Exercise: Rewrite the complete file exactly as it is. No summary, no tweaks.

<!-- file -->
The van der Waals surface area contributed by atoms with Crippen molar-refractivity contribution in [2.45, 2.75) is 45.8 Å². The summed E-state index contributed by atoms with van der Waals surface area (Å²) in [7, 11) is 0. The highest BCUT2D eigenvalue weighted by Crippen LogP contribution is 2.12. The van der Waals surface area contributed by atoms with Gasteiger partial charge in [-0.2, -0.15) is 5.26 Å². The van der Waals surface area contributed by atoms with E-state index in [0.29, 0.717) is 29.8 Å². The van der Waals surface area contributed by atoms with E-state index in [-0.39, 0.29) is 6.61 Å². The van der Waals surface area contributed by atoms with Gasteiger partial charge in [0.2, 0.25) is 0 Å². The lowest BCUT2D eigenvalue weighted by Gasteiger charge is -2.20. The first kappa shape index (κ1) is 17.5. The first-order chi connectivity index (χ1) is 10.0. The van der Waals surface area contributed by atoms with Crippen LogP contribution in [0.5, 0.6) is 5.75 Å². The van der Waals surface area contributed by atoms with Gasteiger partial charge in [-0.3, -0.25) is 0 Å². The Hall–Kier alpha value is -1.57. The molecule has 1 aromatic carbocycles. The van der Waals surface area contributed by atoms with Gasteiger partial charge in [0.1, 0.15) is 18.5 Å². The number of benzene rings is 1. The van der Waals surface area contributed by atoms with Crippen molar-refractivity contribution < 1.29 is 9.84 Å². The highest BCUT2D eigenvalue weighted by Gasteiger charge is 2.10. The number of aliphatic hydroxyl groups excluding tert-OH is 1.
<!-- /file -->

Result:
The van der Waals surface area contributed by atoms with Crippen molar-refractivity contribution in [2.45, 2.75) is 45.8 Å². The summed E-state index contributed by atoms with van der Waals surface area (Å²) in [7, 11) is 0. The highest BCUT2D eigenvalue weighted by Crippen LogP contribution is 2.12. The van der Waals surface area contributed by atoms with Gasteiger partial charge in [-0.2, -0.15) is 5.26 Å². The van der Waals surface area contributed by atoms with E-state index in [0.29, 0.717) is 29.8 Å². The van der Waals surface area contributed by atoms with E-state index in [-0.39, 0.29) is 6.61 Å². The van der Waals surface area contributed by atoms with Gasteiger partial charge in [0.2, 0.25) is 0 Å². The lowest BCUT2D eigenvalue weighted by Gasteiger charge is -2.20. The first kappa shape index (κ1) is 17.5. The first-order chi connectivity index (χ1) is 10.0. The van der Waals surface area contributed by atoms with Crippen LogP contribution in [0.5, 0.6) is 5.75 Å². The van der Waals surface area contributed by atoms with Gasteiger partial charge in [-0.3, -0.25) is 0 Å². The Hall–Kier alpha value is -1.57. The molecule has 1 aromatic carbocycles. The van der Waals surface area contributed by atoms with Gasteiger partial charge in [0.1, 0.15) is 18.5 Å². The number of benzene rings is 1. The van der Waals surface area contributed by atoms with Crippen molar-refractivity contribution < 1.29 is 9.84 Å². The highest BCUT2D eigenvalue weighted by Gasteiger charge is 2.10. The number of aliphatic hydroxyl groups excluding tert-OH is 1.